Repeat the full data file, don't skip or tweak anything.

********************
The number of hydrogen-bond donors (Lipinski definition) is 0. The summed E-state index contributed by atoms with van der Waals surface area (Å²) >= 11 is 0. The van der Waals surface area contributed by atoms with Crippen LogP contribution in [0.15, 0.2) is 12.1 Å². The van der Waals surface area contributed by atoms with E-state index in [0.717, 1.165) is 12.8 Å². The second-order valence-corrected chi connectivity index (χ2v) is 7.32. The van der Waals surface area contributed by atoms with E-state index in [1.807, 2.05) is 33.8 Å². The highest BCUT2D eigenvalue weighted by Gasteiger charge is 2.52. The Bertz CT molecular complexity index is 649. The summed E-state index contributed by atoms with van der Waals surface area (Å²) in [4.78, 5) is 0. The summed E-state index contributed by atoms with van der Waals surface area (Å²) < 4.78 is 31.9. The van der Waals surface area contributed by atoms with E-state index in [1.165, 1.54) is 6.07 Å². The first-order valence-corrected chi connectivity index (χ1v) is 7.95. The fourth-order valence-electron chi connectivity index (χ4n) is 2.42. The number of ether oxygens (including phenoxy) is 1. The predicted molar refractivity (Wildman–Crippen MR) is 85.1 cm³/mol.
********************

The number of hydrogen-bond donors (Lipinski definition) is 0. The summed E-state index contributed by atoms with van der Waals surface area (Å²) >= 11 is 0. The van der Waals surface area contributed by atoms with Crippen LogP contribution in [0.15, 0.2) is 12.1 Å². The van der Waals surface area contributed by atoms with E-state index in [0.717, 1.165) is 12.8 Å². The second-order valence-corrected chi connectivity index (χ2v) is 7.32. The van der Waals surface area contributed by atoms with E-state index in [1.807, 2.05) is 33.8 Å². The highest BCUT2D eigenvalue weighted by Gasteiger charge is 2.52. The Bertz CT molecular complexity index is 649. The summed E-state index contributed by atoms with van der Waals surface area (Å²) in [4.78, 5) is 0. The summed E-state index contributed by atoms with van der Waals surface area (Å²) < 4.78 is 31.9. The van der Waals surface area contributed by atoms with E-state index in [1.165, 1.54) is 6.07 Å². The first-order valence-corrected chi connectivity index (χ1v) is 7.95. The fourth-order valence-electron chi connectivity index (χ4n) is 2.42. The number of ether oxygens (including phenoxy) is 1. The predicted molar refractivity (Wildman–Crippen MR) is 85.1 cm³/mol.